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Malusi Gigaba ‘broke all VIP rules’

Melusi Gigaba, Norma Gigaba

The day-to-day functioning of the police VIP Protection Unit demands officers complete log books and diaries – a requirement that is legal. But to former public enterprises minister Malusi Gigaba, who allegedly prevented an officer reflecting visits to the Saxonwold Gupta compound, the legal procedure applied differently, his former driver yesterday told the Commission of Inquiry into State Capture.

The minister that is former bodyguard is now under a 24-hour police protection and is referred to as Witness 3.

Gigaba’s counsel, Richard Solomon, tore into his earlier testimony that:

On six visits to the Gupta family residence, Gigaba came out with money stashed in a bag.

The reason for log books and diaries not reflecting entries to the Gupta Saxonwold family home was due to Gigaba’s instruction.

Former Eskom chair Dr Ben Ngubane, former president Jacob Zuma and former Eskom executive Matshela Koko were among several high-profile figures who frequented the Gupta compound.

“In the absence of independent objective evidence, it is your word against the minister,” said Solomon. “You said that in one of these occasions, you drove Mr Gigaba alone. Would that not be a breach of security protocol?”

Replied Witness 3: “On the day in question, the minister said he wanted me to take him somewhere when I had knocked off. On the real way, he told me that we were going to the Gupta residence.”

Solomon: “Would that not have been a breach of protocol, because you were not authorised to drive Mr Gigaba?”

Witness 3: “I was given instructions by the minister himself.”

Solomon: “Mr Gigaba denies that you drove him anywhere – let alone to the Gupta residence.”

Witness 3: “I went to the Gupta residence about six to seven times.

“During that period, I saw former president Jacob Zuma, Mr Gigaba’s wife, Mr Matshela Koko and Dr Ben Ngubane – among others.”

Solomon: “Were these visits recorded in Mr Gigaba’s diary?” Witness 3: “I was asked not to register the visits to the Gupta family home on some occasions.”

Solomon: “In your affidavit you say not all of these visits were recorded in the minister’s diary.”

Witness 3: “By instructions of the minister, I did not record in the logbook the visits to the Gupta family as those were unofficial trips.”

Solomon: “We have no way of testing your version.

“It is your word against the minister.”

On the way he told me we were going to the Gupta residence

Former president Jacob Zuma finally met the ANC top brass – virtually – as he did not pitch up in person as expected.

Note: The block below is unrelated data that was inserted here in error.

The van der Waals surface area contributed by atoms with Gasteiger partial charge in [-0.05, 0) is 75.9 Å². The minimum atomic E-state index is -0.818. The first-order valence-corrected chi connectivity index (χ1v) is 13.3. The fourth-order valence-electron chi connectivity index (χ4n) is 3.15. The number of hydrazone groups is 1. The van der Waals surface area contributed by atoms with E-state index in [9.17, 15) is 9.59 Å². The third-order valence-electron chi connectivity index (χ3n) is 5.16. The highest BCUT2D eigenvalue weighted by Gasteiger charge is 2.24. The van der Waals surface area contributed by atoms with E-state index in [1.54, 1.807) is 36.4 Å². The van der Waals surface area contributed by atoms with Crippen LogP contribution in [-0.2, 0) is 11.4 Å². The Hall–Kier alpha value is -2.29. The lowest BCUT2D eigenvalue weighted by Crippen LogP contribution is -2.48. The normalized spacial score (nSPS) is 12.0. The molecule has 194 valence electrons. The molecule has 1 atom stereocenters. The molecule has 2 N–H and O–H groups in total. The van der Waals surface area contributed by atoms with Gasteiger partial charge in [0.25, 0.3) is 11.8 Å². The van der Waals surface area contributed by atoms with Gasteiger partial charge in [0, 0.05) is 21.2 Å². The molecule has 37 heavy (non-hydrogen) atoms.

According to an ANC source, who asked not to be named, Zuma could have been persuaded to agree to speak to the ANC top six via technology them face to face as he did not plan to talk to.

“Zuma did not come and if he did not talk to them at all, that would have embarrassed the leadership. Even if there were no results, at least he spoke to them,” the source said.

But the ANC yesterday said in a terse statement that the officials had met Zuma and had “very positive and constructive discussions”. The party did not elaborate.

The party’s top six – comprising ANC president Cyril Ramaphosa, Deputy President David Mabuza, national chair Gwede Mantashe, secretary-general Ace Magashule, his deputy Jessie Duarte and treasurer-general Paul Mashatile – invited Zuma to explain his refusal to appear before the Commission of Inquiry into State Capture.

The commission earlier recommended to the Constitutional Court that Zuma be jailed for two years for contempt of court after he refused to appear before it.

He had until yesterday to file answering affidavits to the Constitutional Court.

If he failed to do so, that would indicate further defiance of the courts.

Observers said if Zuma did not come, or even arranged a discussion that is virtual that would have been a show of contempt to the ANC itself.

Political analyst Prof Susan Booysen said whether the meeting with Zuma happened or not, the results would have been the same as the former president had shown no interest in appearing before Zondo.

“The lines are drawn in the sand. He is still bargaining on not going to the Zondo commission.

“I cannot imagine that Zuma could have thrown in the towel or taken any position different to the one he took over a decade ago. He is relishing going to prison and being a martyr,” Booysen said.

She said Zuma never had and will never have any intention of appearing before the commission.

A number of people have visited Zuma’s Nkandla homestead in KwaZulu-Natal in an attempt to persuade him to go to the commission, without success.

The leadership of uMkhonto we Sizwe Military Veterans Association and Police Minister Bheki Cele among those were Economic Freedom Fighters leader Julius Malema.

Black First Land First leader Andile Mngxitama visited Nkandla this weekend that is past.